SPRINGFIELD - A telecommunications bill speeding through the Legislature this week hit a bump Thursday night when it narrowly failed in the state Senate, but won approval on a second vote this morning.
The bill would allow SBC to more than double the rates it charges for the use of its lines, which the company is required by law to lease to rival businesses.
The legislation was first discussed Monday, introduced Tuesday, passed the House Wednesday and won approval from a Senate committee early Thursday, making some lawmakers a little wary Thursday night.
"Why are we rushing this thing through here tonight?" asked Sen. Kirk Dillard, R-Hinsdale.
The bill's sponsor, Sen. James Clayborne, D-Belleville, said there was plenty of debate on the bill, including two committee hearings this week lasting more than five hours.
SBC says the current rates, which were set by the Illinois Commerce Commission, do not cover its costs and are hurting the company's bottom line, putting the jobs of its 21,000 Illinois workers at stake.
"It's unfair to ask any company ... in Illinois to sell its services for less than it costs them," said Sen. Denny Jacobs, D-East Moline, who backed the bill.
Opponents said the rates don't need to be as high as SBC is claiming, and feel the General Assembly should not get involved in the issue when there is a case pending before the Illinois Commerce Commission to determine whether the rates need to be reset.
"I just think this bill goes too far," said Sen. Steve Rauschenberger, R-Elgin. "It removes discretion from the oversight agency. It overrides an existing case."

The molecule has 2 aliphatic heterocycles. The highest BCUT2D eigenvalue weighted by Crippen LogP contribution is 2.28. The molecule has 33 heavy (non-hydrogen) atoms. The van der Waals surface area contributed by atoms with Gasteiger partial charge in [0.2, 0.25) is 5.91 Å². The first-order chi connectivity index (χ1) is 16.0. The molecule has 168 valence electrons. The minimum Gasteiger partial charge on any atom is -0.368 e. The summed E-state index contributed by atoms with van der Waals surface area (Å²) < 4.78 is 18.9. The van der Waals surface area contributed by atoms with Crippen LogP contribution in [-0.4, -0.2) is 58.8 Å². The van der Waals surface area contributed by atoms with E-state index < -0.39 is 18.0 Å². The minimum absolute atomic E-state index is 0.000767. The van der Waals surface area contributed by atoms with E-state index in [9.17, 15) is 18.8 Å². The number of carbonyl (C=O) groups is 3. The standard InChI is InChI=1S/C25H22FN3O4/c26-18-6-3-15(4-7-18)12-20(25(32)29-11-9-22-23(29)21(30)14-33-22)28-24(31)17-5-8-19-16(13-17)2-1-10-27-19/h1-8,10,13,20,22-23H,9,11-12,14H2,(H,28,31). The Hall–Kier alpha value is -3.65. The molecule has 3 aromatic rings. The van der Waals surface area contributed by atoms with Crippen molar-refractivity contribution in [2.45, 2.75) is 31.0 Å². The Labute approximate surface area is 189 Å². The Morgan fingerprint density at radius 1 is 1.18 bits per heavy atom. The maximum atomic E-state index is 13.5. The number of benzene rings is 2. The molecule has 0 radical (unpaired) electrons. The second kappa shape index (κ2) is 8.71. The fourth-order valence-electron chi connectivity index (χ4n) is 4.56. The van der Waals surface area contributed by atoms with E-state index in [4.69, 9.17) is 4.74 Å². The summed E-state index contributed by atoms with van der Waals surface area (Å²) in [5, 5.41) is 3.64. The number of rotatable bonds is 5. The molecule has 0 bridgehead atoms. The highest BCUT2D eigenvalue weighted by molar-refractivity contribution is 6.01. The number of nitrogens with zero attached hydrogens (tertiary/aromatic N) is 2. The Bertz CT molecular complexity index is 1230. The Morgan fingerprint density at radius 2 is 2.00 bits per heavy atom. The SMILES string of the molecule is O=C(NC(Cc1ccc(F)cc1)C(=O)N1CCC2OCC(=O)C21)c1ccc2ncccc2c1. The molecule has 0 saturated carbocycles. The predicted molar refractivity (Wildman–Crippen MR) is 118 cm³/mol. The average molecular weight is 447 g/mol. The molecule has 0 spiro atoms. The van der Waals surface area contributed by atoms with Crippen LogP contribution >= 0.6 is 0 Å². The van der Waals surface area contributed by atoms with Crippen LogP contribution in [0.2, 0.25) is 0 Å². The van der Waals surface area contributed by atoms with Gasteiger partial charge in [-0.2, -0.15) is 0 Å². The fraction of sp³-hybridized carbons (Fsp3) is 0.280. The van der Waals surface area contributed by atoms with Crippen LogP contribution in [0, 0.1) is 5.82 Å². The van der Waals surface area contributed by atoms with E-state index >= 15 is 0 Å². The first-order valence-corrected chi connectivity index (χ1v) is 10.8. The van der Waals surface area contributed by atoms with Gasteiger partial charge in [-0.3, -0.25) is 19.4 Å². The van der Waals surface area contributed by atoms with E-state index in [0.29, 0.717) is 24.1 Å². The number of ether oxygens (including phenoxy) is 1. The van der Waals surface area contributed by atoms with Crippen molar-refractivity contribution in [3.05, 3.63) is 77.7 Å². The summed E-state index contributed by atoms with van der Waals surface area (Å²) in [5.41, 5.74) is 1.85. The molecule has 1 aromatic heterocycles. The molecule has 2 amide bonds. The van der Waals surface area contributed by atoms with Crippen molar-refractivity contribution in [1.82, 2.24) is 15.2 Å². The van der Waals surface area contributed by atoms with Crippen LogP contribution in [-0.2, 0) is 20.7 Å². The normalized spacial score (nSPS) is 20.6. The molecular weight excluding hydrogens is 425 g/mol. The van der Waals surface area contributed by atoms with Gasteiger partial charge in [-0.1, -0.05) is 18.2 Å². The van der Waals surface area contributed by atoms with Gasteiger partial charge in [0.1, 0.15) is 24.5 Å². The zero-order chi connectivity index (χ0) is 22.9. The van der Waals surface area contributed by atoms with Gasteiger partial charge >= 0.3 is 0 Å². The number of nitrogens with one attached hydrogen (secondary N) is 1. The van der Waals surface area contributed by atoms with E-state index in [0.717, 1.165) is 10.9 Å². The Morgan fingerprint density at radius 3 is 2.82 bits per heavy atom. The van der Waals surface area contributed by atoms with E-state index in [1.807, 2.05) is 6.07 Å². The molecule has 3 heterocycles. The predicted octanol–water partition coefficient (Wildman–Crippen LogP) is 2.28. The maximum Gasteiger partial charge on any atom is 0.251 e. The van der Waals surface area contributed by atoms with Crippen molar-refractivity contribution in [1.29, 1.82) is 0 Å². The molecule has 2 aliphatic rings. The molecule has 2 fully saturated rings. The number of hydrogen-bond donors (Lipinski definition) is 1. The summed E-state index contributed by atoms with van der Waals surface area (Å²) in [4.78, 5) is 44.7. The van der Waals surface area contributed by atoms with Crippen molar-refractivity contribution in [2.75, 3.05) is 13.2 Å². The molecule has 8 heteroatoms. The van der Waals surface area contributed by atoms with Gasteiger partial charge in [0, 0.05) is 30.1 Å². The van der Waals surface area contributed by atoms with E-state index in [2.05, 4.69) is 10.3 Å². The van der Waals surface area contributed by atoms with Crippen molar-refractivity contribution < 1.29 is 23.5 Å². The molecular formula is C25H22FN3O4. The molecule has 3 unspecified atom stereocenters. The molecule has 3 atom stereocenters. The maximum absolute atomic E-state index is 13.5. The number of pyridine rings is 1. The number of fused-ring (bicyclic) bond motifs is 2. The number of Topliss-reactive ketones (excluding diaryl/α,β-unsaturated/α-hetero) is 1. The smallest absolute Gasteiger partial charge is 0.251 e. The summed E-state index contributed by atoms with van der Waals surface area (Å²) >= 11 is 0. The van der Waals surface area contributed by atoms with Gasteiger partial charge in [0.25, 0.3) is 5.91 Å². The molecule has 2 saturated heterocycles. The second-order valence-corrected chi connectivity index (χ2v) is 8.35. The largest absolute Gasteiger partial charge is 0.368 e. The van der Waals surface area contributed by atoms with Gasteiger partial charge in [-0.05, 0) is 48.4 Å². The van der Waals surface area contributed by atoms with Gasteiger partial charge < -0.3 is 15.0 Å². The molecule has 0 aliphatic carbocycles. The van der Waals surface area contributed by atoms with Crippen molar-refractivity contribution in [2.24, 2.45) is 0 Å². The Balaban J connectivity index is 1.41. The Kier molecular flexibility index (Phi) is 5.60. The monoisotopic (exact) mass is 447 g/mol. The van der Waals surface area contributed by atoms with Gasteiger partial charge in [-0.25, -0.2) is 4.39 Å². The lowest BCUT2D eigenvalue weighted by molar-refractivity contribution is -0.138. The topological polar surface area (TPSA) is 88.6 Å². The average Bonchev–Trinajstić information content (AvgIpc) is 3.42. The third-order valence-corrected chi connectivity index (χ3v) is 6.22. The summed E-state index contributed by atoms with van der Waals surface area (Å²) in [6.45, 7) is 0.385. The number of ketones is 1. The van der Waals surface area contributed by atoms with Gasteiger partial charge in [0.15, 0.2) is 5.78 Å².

The Citizens Utility Board is against the bill, saying it would result in higher rates for residential and business customers, drive smaller companies out of business and reduce competition in the telecommunications marketplace.
"What this does is try to return to a monopoly here in Illinois," said Sen. Pat Welch, D-Peru.
Supporters said small companies would be protected from the rate increase for two years, and larger SBC competitors like AT&T and MCI should be able to absorb the wholesale rate increase without passing it on to their customers because they are currently making huge profits at SBC's expense.
"All they have to do to not raise rates is just take less profit," said Sen. Rickey Hendon, D-Chicago.
David Doty, a vice president at AT&T, disagreed, saying if the bill became law it would mean phone bills of up to $120 higher a year for Illinois families.
The measure now heads to the governor's desk for his signature.
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